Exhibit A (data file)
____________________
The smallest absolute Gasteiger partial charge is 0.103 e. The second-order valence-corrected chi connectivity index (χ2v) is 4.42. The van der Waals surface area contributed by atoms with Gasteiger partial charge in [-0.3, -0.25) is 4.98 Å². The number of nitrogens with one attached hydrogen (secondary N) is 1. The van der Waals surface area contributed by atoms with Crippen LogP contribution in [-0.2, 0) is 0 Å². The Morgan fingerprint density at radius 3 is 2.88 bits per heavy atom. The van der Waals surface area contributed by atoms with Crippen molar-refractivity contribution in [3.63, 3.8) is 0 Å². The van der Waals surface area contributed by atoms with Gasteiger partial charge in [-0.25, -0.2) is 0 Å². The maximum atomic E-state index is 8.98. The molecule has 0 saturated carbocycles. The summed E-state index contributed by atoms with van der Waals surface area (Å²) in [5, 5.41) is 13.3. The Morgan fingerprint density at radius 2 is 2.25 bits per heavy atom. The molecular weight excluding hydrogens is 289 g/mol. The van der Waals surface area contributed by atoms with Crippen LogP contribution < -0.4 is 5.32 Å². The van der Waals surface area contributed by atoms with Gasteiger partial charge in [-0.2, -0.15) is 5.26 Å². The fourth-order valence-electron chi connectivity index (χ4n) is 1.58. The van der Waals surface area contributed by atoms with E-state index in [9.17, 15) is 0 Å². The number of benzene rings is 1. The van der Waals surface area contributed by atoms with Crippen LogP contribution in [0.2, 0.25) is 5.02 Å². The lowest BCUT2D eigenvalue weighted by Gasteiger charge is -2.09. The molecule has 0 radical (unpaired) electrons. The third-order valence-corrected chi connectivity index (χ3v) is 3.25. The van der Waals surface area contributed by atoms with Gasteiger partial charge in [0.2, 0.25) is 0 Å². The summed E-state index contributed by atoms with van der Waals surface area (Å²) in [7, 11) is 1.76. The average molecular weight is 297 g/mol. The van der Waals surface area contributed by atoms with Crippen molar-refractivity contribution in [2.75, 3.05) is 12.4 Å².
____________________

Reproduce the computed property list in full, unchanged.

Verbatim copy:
The smallest absolute Gasteiger partial charge is 0.103 e. The second-order valence-corrected chi connectivity index (χ2v) is 4.42. The van der Waals surface area contributed by atoms with Gasteiger partial charge in [-0.3, -0.25) is 4.98 Å². The number of nitrogens with one attached hydrogen (secondary N) is 1. The van der Waals surface area contributed by atoms with Crippen LogP contribution in [-0.2, 0) is 0 Å². The Morgan fingerprint density at radius 3 is 2.88 bits per heavy atom. The van der Waals surface area contributed by atoms with Crippen molar-refractivity contribution in [3.63, 3.8) is 0 Å². The van der Waals surface area contributed by atoms with Gasteiger partial charge in [-0.25, -0.2) is 0 Å². The maximum atomic E-state index is 8.98. The molecule has 0 saturated carbocycles. The summed E-state index contributed by atoms with van der Waals surface area (Å²) in [5, 5.41) is 13.3. The Morgan fingerprint density at radius 2 is 2.25 bits per heavy atom. The molecular weight excluding hydrogens is 289 g/mol. The van der Waals surface area contributed by atoms with Crippen LogP contribution < -0.4 is 5.32 Å². The van der Waals surface area contributed by atoms with Gasteiger partial charge in [-0.2, -0.15) is 5.26 Å². The fourth-order valence-electron chi connectivity index (χ4n) is 1.58. The van der Waals surface area contributed by atoms with E-state index in [9.17, 15) is 0 Å². The number of benzene rings is 1. The van der Waals surface area contributed by atoms with Crippen LogP contribution in [0.2, 0.25) is 5.02 Å². The lowest BCUT2D eigenvalue weighted by Gasteiger charge is -2.09. The molecule has 0 radical (unpaired) electrons. The third-order valence-corrected chi connectivity index (χ3v) is 3.25. The van der Waals surface area contributed by atoms with Gasteiger partial charge in [0.2, 0.25) is 0 Å². The summed E-state index contributed by atoms with van der Waals surface area (Å²) in [7, 11) is 1.76. The average molecular weight is 297 g/mol. The van der Waals surface area contributed by atoms with Crippen molar-refractivity contribution in [2.75, 3.05) is 12.4 Å².